We’re living in the age of the “global pantry,” as culture writer Navneet Alang so eloquently put it in a recent article for Eater. Now more than ever, diverse spices, seasonings, and ingredients from all over the world are finding their way into common usage in households outside of their home culture, going from little-known flavors you may only have tried at restaurants or while traveling to pantry essentials. So if you’re looking to broaden your flavor horizons and incorporate new tastes into your cooking, there’s one seasoning you should definitely know about: Merkén.
What is merkén?
Merkén, which can also be spelled as merquén, is a ground-up seasoning and spice hailing from the Mapuche people in the Araucanía Region of southern Chile. The Mapuches are Chile’s largest indigenous group, and their cuisine is deeply rooted in the earth; harvesting what is in season and maintaining a connection to nature through their food and cooking. Made using chile peppers that are smoked over a fire, merkén is one of the main condiments used in their cooking, adding a rich, smoky flavor to dishes like roasted pine nuts from the Araucaria tree or cheese.
Overall, popular Chilean cuisine is largely based on the culinary influences of the colonizing Spanish and other migrant populations like an immigration boom from Germany in the 1800s. For the most part, traditional Mapuche recipes and cuisine have not found their way into mainstream Chilean gastronomy, but merkén is the main exception. In spite of its name, Chilean food is not spicy, so merkén brings a much-needed, piquant zest to many dishes, and is now found in most Chilean kitchens. It’s available as a common spice in supermarkets, but to find the best merkén, you’d want to head to a traditional mercado or feria, where you’d be more likely to find homemade kinds brought from the south.
Over the past decade, merkén has made some headway in the U.S. market, being available for purchase online and at some specialty stores, but it’s still very much an unknown entity. With the current interest in more diverse spices and ingredients from elsewhere in the world, merkén is poised to be discovered.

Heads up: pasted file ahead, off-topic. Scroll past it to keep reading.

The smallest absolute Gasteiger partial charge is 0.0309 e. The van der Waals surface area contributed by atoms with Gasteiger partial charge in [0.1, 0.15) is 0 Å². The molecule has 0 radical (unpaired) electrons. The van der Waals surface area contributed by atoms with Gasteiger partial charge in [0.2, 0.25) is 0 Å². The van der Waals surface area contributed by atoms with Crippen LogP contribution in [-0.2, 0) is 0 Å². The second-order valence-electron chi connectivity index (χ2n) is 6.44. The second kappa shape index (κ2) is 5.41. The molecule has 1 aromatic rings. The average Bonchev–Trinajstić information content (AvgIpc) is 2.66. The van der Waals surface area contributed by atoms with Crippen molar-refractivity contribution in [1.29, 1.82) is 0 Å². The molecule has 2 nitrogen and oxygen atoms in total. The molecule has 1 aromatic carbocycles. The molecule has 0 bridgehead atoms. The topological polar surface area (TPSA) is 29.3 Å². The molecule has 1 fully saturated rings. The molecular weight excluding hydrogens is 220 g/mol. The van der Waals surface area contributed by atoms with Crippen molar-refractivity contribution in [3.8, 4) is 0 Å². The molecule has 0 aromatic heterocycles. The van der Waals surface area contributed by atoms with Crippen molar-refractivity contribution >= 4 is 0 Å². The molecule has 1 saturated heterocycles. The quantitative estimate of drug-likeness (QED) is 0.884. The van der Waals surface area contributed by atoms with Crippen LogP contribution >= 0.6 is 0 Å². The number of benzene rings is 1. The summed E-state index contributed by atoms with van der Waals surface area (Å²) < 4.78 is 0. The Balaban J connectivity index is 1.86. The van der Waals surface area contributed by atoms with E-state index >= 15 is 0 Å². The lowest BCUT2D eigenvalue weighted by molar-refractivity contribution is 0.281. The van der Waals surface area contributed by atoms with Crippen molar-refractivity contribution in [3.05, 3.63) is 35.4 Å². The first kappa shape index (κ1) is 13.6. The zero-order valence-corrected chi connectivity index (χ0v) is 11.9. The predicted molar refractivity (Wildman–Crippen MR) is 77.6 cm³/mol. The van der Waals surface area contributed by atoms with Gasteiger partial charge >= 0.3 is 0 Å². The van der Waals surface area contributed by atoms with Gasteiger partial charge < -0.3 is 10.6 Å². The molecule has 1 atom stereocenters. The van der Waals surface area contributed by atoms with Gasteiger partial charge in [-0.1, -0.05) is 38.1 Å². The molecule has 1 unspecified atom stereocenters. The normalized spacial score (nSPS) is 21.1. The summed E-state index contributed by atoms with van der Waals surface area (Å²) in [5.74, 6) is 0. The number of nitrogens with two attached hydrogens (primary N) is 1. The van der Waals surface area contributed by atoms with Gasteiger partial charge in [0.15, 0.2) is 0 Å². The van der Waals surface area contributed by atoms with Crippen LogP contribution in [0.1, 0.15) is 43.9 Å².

What is it made of?
The primary ingredient in merkén is goat horn chile or aji cacho de cabra. A species of hot red pepper found throughout North and South America, this particular variety is native to the Araucanía region where merkén is traditionally made. To achieve the distinct texture and flavor, the ripe peppers are dried in the sun until they’re a deep, rusty-red color and have no moisture, and are then roasted/smoked over a fire. After the seeds are removed, the pepper is ground up into a fine powder and mixed with salt, coriander, and cumin. There are some variations; merkén with just salt added is known as merkén natural, as it’s a more pure, authentic flavor, and merkén especial has coriander seeds.
What can I use it on?
With its smoky, earthy flavors, merkén is incredibly versatile as a seasoning, so you can use it on anything. In Chile, it’s commonly used to season stews and soups, as a dry or spice rub for grilling meats, for sprinkling on peanuts and finger foods, as an addition to traditional condiments like pebre (a Chilean condiment that’s similar to pico de gallo) and to enhance seafood dishes.
It will also go great in sauces (this reporter uses it in place of red pepper flakes and chili powder, as it has a more nuanced flavor), and as a topping for pizza, popcorn, and other snack foods.
Is it worth the hype?
If you love fiery, smoky flavors and are looking for something new and exciting to spice up your cooking, merkén is fantastic and well worth trying out. I was raised on green chile and other spicy foods growing up in New Mexico, so when I moved to Chile a few years ago and discovered that they overall as a country didn’t like spicy foods, I quickly turned to merkén for all my cooking and spicy seasoning needs. The flavor is so much more complex than other spicy seasonings like chili powder. It tastes like a woodland campfire in your mouth; warm, comforting, and familiar. When my dad came to visit me in Chile, I quickly converted him to the cult of merkén and now it has a place of pride in my parents’ pantry as well. Having returned to the States, whenever I go back to Chile, I always make sure to stock up on bottles from my favorite local producers to bring back home. Merkén has made a convert out of me.
Plus, since it’s only just starting to gain attention outside of its home country, when your friends ask, “Oh my gosh, what did you season this with?” you get to say that you used a seasoning they’ve probably never heard of, which will give you all kinds of cooking cachet.
Where can I find it?
The best bet to find merkén around the U.S. would be to order it online. It’s available on Amazon from a Chilean company called Etnia that works with Mapuche tribes to share traditionally made merkén and other Chilean products with a global audience, as well as supporting Mapuche communities through fair trade partnerships. It’s also available from specialty purveyors like the
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